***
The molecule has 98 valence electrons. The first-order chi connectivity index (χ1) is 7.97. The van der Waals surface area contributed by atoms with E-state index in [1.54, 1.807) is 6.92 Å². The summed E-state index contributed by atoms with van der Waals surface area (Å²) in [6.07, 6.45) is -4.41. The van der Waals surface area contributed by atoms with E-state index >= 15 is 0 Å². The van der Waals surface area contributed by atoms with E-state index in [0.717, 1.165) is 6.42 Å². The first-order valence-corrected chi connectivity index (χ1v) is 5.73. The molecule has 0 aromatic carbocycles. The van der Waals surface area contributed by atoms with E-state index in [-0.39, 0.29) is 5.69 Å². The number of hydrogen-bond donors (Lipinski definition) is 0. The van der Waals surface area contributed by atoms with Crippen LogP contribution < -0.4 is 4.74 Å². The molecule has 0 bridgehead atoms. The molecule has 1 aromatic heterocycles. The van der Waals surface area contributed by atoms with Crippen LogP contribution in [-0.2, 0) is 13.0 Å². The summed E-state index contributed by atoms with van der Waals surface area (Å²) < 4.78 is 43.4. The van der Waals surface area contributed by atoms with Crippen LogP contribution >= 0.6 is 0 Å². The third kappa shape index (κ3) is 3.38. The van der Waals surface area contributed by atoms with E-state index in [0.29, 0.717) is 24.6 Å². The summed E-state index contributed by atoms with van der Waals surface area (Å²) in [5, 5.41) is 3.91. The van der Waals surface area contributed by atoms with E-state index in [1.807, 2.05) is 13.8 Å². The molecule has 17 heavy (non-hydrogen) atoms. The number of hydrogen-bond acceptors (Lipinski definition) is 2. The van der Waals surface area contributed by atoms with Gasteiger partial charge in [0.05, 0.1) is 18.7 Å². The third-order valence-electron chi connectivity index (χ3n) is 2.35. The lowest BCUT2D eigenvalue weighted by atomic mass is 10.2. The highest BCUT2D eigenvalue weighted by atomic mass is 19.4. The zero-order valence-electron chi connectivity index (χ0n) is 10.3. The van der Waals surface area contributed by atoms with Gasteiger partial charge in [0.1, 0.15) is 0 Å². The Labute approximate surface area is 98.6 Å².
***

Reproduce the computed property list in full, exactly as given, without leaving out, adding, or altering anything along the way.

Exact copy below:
The molecule has 98 valence electrons. The first-order chi connectivity index (χ1) is 7.97. The van der Waals surface area contributed by atoms with E-state index in [1.54, 1.807) is 6.92 Å². The summed E-state index contributed by atoms with van der Waals surface area (Å²) in [6.07, 6.45) is -4.41. The van der Waals surface area contributed by atoms with E-state index >= 15 is 0 Å². The van der Waals surface area contributed by atoms with E-state index in [0.717, 1.165) is 6.42 Å². The first-order valence-corrected chi connectivity index (χ1v) is 5.73. The molecule has 0 aromatic carbocycles. The van der Waals surface area contributed by atoms with E-state index in [-0.39, 0.29) is 5.69 Å². The number of hydrogen-bond donors (Lipinski definition) is 0. The van der Waals surface area contributed by atoms with Crippen LogP contribution < -0.4 is 4.74 Å². The molecule has 0 bridgehead atoms. The molecule has 1 aromatic heterocycles. The van der Waals surface area contributed by atoms with Crippen LogP contribution in [-0.2, 0) is 13.0 Å². The summed E-state index contributed by atoms with van der Waals surface area (Å²) < 4.78 is 43.4. The van der Waals surface area contributed by atoms with Crippen LogP contribution >= 0.6 is 0 Å². The third kappa shape index (κ3) is 3.38. The van der Waals surface area contributed by atoms with E-state index in [0.29, 0.717) is 24.6 Å². The summed E-state index contributed by atoms with van der Waals surface area (Å²) in [5, 5.41) is 3.91. The van der Waals surface area contributed by atoms with E-state index in [1.807, 2.05) is 13.8 Å². The molecule has 17 heavy (non-hydrogen) atoms. The number of hydrogen-bond acceptors (Lipinski definition) is 2. The van der Waals surface area contributed by atoms with Gasteiger partial charge in [0.05, 0.1) is 18.7 Å². The third-order valence-electron chi connectivity index (χ3n) is 2.35. The lowest BCUT2D eigenvalue weighted by atomic mass is 10.2. The highest BCUT2D eigenvalue weighted by atomic mass is 19.4. The zero-order valence-electron chi connectivity index (χ0n) is 10.3. The van der Waals surface area contributed by atoms with Gasteiger partial charge in [0.1, 0.15) is 0 Å². The Labute approximate surface area is 98.6 Å².